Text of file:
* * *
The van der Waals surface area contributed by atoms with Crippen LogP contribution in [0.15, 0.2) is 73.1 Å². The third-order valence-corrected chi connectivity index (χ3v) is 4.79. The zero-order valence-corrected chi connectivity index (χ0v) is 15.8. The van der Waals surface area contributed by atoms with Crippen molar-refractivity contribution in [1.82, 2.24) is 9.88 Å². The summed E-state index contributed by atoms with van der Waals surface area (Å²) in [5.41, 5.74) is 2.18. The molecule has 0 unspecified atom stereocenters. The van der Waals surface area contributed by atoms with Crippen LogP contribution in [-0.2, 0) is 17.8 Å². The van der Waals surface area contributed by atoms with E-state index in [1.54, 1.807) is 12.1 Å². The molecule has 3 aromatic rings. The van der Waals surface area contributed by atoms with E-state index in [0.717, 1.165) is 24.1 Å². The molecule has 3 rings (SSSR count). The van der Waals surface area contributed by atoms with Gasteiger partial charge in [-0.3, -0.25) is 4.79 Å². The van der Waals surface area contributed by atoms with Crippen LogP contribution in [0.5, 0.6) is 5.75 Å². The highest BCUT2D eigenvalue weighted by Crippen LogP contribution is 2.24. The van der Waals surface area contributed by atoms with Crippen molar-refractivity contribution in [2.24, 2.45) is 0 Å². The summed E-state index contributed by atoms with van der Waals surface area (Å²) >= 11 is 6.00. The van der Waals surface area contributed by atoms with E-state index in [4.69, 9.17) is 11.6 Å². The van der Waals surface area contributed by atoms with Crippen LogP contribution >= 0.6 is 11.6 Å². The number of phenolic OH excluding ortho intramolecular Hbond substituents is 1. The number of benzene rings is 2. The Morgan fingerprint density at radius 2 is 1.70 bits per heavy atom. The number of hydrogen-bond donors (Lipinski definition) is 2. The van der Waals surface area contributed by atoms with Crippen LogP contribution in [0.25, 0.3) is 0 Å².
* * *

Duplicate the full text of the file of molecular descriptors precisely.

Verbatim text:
The van der Waals surface area contributed by atoms with Crippen LogP contribution in [0.15, 0.2) is 73.1 Å². The third-order valence-corrected chi connectivity index (χ3v) is 4.79. The zero-order valence-corrected chi connectivity index (χ0v) is 15.8. The van der Waals surface area contributed by atoms with Crippen molar-refractivity contribution in [1.82, 2.24) is 9.88 Å². The summed E-state index contributed by atoms with van der Waals surface area (Å²) in [5.41, 5.74) is 2.18. The molecule has 0 unspecified atom stereocenters. The van der Waals surface area contributed by atoms with Crippen LogP contribution in [-0.2, 0) is 17.8 Å². The van der Waals surface area contributed by atoms with E-state index in [1.54, 1.807) is 12.1 Å². The molecule has 3 aromatic rings. The van der Waals surface area contributed by atoms with E-state index in [0.717, 1.165) is 24.1 Å². The molecule has 3 rings (SSSR count). The van der Waals surface area contributed by atoms with Gasteiger partial charge in [-0.3, -0.25) is 4.79 Å². The van der Waals surface area contributed by atoms with Crippen LogP contribution in [0.5, 0.6) is 5.75 Å². The highest BCUT2D eigenvalue weighted by Crippen LogP contribution is 2.24. The van der Waals surface area contributed by atoms with Crippen molar-refractivity contribution in [2.24, 2.45) is 0 Å². The summed E-state index contributed by atoms with van der Waals surface area (Å²) >= 11 is 6.00. The van der Waals surface area contributed by atoms with E-state index in [4.69, 9.17) is 11.6 Å². The van der Waals surface area contributed by atoms with Crippen LogP contribution >= 0.6 is 11.6 Å². The number of phenolic OH excluding ortho intramolecular Hbond substituents is 1. The number of benzene rings is 2. The Morgan fingerprint density at radius 2 is 1.70 bits per heavy atom. The number of hydrogen-bond donors (Lipinski definition) is 2. The van der Waals surface area contributed by atoms with Crippen LogP contribution in [0.25, 0.3) is 0 Å².